When a batter smacks a ball into right field against the Mariners and it appears as though they are going to try to stretch the hit into a double, the crowd at Safeco Field starts buzzing in preparation for Ichiro! throwing a laser into second base. Jacque Jones hustled a double out of a hit to right in the top of the sixth inning yesterday, and while Ichiro! had no shot at throwing him out, the Seattle crowd started getting audibly excited as soon as they saw Jones round first. Little stuff like that is why I miss baseball so much during the offseason.

Granted, my own bias as a Mariners fan makes this especially meaningful to me but I think almost any baseball fan can appreciate this kind of collective thrill (except, of course, if you're a Mets fan ... then I guess it's about a collective groan)

In the world of the Los Angeles Angels of Anaheim (and that will be the only and last time you ever hear me refer to the Angels by that stupid monker), the folks at Purgatory Online have a funny observation I thought was worth sharing:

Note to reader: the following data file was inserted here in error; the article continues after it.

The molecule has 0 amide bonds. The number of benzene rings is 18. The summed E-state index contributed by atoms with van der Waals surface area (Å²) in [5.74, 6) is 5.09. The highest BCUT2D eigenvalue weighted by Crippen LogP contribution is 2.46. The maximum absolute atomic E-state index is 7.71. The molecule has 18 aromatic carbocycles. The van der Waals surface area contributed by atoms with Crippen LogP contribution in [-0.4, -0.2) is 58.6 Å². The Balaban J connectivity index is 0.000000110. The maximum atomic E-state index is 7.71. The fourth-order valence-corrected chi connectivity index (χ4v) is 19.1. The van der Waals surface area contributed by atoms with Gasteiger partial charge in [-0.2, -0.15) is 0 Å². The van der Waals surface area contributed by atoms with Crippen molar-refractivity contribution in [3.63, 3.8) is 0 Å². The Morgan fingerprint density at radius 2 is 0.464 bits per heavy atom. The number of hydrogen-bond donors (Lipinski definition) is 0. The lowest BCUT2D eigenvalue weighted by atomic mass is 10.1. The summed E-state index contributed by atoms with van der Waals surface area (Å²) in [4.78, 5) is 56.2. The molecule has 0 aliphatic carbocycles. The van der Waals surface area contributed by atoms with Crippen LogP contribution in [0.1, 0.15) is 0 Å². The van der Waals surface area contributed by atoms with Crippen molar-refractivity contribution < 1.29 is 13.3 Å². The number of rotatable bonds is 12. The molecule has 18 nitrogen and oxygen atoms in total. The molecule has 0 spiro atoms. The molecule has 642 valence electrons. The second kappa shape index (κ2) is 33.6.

Today's Angels-Rangers preview at describes Bartolo Colon as a "burly righthander," "burly" being the selfsame epithet used to describe Kelvim Escobar a few days back by the Register. Time to start a burlywatch! Or maybe change the name: The Los Angeles Burlies of Anaheim.

And speaking of funny ... apparently some Oakland A's fans have a serious case of low self-esteem problems. The The Elepheants in Oakland for some reason feel their team is greatly underappreciated:

The A's are picked to finish dead last in the AL West by just about everybody but A's fans, Rob Neyer and Baseball Prospectus...The Yankees are the favored team by most 'experts'...In case you have missed the last century of baseball, apparently not a lot has changed.